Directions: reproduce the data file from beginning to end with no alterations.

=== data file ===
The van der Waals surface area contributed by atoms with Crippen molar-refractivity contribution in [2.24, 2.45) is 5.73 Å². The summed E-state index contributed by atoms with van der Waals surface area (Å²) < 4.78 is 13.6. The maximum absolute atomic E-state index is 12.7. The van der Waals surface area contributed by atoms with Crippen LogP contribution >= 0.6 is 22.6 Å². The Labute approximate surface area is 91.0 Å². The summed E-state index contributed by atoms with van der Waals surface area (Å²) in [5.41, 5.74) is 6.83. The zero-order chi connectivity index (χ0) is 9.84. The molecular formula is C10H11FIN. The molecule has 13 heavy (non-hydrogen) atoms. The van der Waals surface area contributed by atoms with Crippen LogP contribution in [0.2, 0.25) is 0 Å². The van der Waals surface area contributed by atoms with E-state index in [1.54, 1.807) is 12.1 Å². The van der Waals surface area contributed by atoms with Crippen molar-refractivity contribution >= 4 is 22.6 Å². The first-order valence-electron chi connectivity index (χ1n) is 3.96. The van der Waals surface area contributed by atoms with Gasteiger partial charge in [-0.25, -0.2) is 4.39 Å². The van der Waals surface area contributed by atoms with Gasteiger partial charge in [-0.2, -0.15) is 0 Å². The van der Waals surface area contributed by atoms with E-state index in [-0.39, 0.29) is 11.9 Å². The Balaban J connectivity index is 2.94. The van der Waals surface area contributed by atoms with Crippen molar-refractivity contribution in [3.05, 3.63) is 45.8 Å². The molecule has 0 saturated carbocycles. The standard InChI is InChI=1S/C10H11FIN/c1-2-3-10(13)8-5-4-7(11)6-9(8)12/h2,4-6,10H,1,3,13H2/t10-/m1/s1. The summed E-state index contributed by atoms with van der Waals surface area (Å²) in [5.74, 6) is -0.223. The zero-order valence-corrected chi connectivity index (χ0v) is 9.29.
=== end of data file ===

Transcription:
The van der Waals surface area contributed by atoms with Crippen molar-refractivity contribution in [2.24, 2.45) is 5.73 Å². The summed E-state index contributed by atoms with van der Waals surface area (Å²) < 4.78 is 13.6. The maximum absolute atomic E-state index is 12.7. The van der Waals surface area contributed by atoms with Crippen LogP contribution >= 0.6 is 22.6 Å². The Labute approximate surface area is 91.0 Å². The summed E-state index contributed by atoms with van der Waals surface area (Å²) in [5.41, 5.74) is 6.83. The zero-order chi connectivity index (χ0) is 9.84. The molecular formula is C10H11FIN. The molecule has 13 heavy (non-hydrogen) atoms. The van der Waals surface area contributed by atoms with Crippen LogP contribution in [0.2, 0.25) is 0 Å². The van der Waals surface area contributed by atoms with E-state index in [1.54, 1.807) is 12.1 Å². The van der Waals surface area contributed by atoms with Crippen molar-refractivity contribution >= 4 is 22.6 Å². The first-order valence-electron chi connectivity index (χ1n) is 3.96. The van der Waals surface area contributed by atoms with Gasteiger partial charge in [-0.25, -0.2) is 4.39 Å². The van der Waals surface area contributed by atoms with Gasteiger partial charge in [-0.2, -0.15) is 0 Å². The van der Waals surface area contributed by atoms with E-state index in [-0.39, 0.29) is 11.9 Å². The Balaban J connectivity index is 2.94. The van der Waals surface area contributed by atoms with Crippen molar-refractivity contribution in [3.05, 3.63) is 45.8 Å². The molecule has 0 saturated carbocycles. The standard InChI is InChI=1S/C10H11FIN/c1-2-3-10(13)8-5-4-7(11)6-9(8)12/h2,4-6,10H,1,3,13H2/t10-/m1/s1. The summed E-state index contributed by atoms with van der Waals surface area (Å²) in [5.74, 6) is -0.223. The zero-order valence-corrected chi connectivity index (χ0v) is 9.29.